If there’s a cad or a creep to be played, Jeremy Irons’s antennae shoot up. “Characters who live on the outer edge of acceptable behavior have always been to my taste,” says the Oscar winner, now starring as the power-mad patriarch of Showtime’s series The Borgias (Sundays, 10 p.m. ET/PT). Irons, 62, chats with Steve Daly about his affinity for sinners.
Why are scandalous families like the Borgias so fascinating?
Whether it be in The Borgias or Shakespeare or The Godfather, we love watching people doing what we don’t dare do. Murder and mayhem, from the safe position of our armchairs, can be delightful.
What will audiences make of Rodrigo Borgia, who became Pope Alexander VI in 1492 but kept multiple mistresses?
He wouldn’t see that as hypocritical. He wasn’t a god—he was a man, and man was born a sinner. He’s rather endearing, in a strange way. He’s as pathetic as all men are. They want everything, don’t they?
Will people be surprised at the brutal Vatican politics?
The Vatican at that time was nothing like it is now. In a way, it was a medieval West Wing—the center of power in the known world.
Sundays have changed since Borgia days. What do they mean for you?
I’m a bit sorry we have all the shops open. But we all have to be encouraged to buy, buy, buy, to keep society going, so I suppose one has to accept that. For me, it’s a day I can have a lie-in and a relaxed brunch. I think we need a down day. Otherwise we’d just go bananas.
Your 25-year-old son, Max, is co-starring in Red Riding Hood. What’s it been like watching him deal with the publicity?
Well, it fills me with concern. I’m very happy he’s doing what he loves. But my nightmare as a young actor was to be taken up too quickly. A plant needs to get its roots into the soil before it can withstand the wind and the ice and the cold. Nowadays, the business has a huge appetite for youth and tends, when it’s tired of it, to spit it out. But I think he’s got his head screwed on quite straight.
You’ve played some very dark roles. Which gave you the most pause before saying yes?
I think Reversal of Fortune, because the protagonists [Claus and Sunny von Bülow] were still alive—or partly alive, anyway. But Glenn Close persuaded me that if I didn’t do it, someone else would. And I knew Lolita would cause fireworks. I said to my agent, “You’d better get me a wage that will keep me the next three years, because I don’t think I’ll work much after this.” That was indeed what happened.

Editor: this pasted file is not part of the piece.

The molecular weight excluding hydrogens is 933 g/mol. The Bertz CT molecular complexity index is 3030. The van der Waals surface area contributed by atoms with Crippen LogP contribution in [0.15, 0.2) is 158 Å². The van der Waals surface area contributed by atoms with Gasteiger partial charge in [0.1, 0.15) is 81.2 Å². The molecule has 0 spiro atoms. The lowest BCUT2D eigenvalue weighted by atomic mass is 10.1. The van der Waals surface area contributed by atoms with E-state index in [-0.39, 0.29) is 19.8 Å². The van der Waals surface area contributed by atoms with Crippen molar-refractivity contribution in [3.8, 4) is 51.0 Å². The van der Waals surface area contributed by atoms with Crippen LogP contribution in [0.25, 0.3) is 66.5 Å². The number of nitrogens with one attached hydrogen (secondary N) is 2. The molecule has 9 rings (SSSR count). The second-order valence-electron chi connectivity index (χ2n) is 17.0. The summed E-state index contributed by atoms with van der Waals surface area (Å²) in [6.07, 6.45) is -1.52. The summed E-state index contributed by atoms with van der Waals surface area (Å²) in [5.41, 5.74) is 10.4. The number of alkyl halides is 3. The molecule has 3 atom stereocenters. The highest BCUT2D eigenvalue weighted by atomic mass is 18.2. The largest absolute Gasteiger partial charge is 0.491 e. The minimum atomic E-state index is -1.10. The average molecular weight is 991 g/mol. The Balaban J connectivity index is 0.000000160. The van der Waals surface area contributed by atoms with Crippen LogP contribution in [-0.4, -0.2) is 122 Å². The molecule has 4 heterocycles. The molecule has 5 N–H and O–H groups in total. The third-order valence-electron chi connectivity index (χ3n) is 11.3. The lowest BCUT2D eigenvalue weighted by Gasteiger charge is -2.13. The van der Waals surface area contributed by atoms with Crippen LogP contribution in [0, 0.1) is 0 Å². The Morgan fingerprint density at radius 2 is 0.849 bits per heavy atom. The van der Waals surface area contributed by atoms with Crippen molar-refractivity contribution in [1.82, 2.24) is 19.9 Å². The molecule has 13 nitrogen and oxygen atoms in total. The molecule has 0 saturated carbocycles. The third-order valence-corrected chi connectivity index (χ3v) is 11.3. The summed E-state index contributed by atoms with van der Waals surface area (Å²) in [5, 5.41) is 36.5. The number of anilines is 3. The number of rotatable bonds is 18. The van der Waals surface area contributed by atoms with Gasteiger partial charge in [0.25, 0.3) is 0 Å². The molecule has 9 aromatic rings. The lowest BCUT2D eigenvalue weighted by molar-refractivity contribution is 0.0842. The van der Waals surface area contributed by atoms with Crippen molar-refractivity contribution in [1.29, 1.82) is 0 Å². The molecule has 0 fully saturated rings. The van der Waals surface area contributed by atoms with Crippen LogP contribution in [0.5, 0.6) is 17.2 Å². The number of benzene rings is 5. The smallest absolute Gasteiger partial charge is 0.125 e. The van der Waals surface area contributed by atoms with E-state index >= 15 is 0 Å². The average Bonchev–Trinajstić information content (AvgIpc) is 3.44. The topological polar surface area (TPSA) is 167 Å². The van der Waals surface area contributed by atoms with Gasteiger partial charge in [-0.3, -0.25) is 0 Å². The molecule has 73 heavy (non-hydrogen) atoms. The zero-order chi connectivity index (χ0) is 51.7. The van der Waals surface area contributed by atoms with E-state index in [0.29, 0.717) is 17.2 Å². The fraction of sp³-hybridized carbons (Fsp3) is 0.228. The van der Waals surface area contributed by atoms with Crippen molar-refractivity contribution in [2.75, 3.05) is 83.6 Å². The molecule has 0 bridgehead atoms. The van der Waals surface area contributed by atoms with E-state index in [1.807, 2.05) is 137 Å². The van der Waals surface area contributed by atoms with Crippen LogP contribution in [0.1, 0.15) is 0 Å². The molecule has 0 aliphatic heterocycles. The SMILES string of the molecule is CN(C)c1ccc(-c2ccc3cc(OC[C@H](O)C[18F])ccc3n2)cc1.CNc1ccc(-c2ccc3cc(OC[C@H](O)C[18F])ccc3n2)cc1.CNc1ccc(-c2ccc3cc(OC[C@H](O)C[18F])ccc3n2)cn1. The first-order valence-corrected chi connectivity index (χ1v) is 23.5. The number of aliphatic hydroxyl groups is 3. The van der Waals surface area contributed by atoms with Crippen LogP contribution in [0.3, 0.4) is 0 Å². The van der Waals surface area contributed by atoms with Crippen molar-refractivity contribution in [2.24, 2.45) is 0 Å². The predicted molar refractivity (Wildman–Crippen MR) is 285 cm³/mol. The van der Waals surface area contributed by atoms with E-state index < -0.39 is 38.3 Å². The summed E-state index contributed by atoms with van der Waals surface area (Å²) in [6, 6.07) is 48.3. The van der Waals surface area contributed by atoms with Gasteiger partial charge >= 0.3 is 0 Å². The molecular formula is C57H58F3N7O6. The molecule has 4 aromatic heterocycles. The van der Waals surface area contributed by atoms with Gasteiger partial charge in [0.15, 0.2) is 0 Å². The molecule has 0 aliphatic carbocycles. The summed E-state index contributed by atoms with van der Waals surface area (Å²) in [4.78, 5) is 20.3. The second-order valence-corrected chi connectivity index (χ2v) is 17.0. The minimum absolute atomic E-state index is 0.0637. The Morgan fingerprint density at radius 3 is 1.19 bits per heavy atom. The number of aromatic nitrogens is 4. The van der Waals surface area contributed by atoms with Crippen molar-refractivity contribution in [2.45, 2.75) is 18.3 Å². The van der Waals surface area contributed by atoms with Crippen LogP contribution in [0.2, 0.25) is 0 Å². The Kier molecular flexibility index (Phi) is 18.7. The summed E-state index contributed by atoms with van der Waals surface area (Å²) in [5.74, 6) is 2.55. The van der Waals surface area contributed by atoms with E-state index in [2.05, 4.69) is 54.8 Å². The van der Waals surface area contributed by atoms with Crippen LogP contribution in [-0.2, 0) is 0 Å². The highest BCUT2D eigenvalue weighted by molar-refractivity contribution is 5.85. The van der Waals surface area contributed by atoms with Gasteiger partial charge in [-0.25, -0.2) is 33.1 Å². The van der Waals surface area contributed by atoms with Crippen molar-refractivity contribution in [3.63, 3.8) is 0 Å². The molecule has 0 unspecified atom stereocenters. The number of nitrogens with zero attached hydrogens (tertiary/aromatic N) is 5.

You’re skilled at sailing the ocean and riding horses and motorcycles fast—not the safest activities. Are you a daredevil?
Living on the edge, for me, has always been one of life’s great pleasures. It’s not really the speed; it’s the fact that you have to do it well in order to survive.
Ever pushed it too far?
Oh, I have. At any time, you can tumble, but that adds to the frisson. It reminds you there is an edge. And I think we need constant reminders: The edge is there. Don’t fall over it.
Acclaimed actor Jeremy Irons talks about the Irish castle he’s renovated. Plus, Irons gets passionate about the controversial ban on smoking in New York City.
On the 15th century castle in Ireland he owns and has renovated.
“Renovating scared the wits off me. I didn’t know what it was going to cost or how long it would take, or that I’d manage to do it. People were sort of surprised, ‘cause they think I’m an extremely wealthy actor. They thought, ‘You’ll get architects in, you’ll get builders, and they’ll do it.’ But I didn’t want to do it that way. I wanted to be as hands-on as I could.
“It was open to the sky, but structurally sound. The walls had stood for 500 years, despite people’s attempts to pull them down for the stone they contained. They’re 100 feet tall, 9 feet thick at the bottom and 4 feet thick at the top. All the fine carving around the windows had either been eroded or stolen. No heating, no plumbing, no electricity.
“When we were going flat-out on it, I had 40 guys working there every day. I was the main contractor, so my job was to make sure that those guys, who were getting paid by the hour, were fully occupied, that they had all the equipment and materials they needed.
“I didn’t put a lift [elevator] in. The purist inside me said, ‘You’ve got to earn that height. If you want to get up there, you’ve got to walk.’ I’m sort of glad about that, even though when I’m 80 I may be cursing that decision.”
On the unusual color the castle is painted.
“It’s a sort of orange terra cotta—the color of newly-born seaweed. It’s a color that’s found a lot around the castle, and also in strands of the [local] rock that has copper in it. I think it fits [the setting] quite well, but it did surprise everybody when we first took the scaffolding down. There was a sort of sharp intake of breath from those in the neighborhood. I once asked my direct neighbor, who’s a farmer, ‘What color would you have done it?’ He said, ‘I suppose grey.’ Because of course it had been grey for the last 400 years. However, he said, ‘It’s yours! You can paint it whatever color you like.’ And now they rather like it. The fishermen and the ferrymen use it as a landmark. And I have to say it looks stunning, especially in low morning or evening light.
On the public-area no-smoking regulations he hates.
“I think they’re appalling. It’s what I call bullying a minority. Because if you say, ‘I really think I should have the right to smoke in the street or in the park or at the beach,’ people will say, ‘You shouldn’t be smoking at all. It’s bad for you.’ Well, I think we can choose what’s bad for us. I mean, there are many other things in life that are bad for us. Being surrounded by boring people is very bad for us—it attacks the heart. And being surrounded by mass consumerism, as one is in most urban areas, is bad for you, making you believe that if you buy something, it’ll make you happy. But all those things people are allowed to get away with.”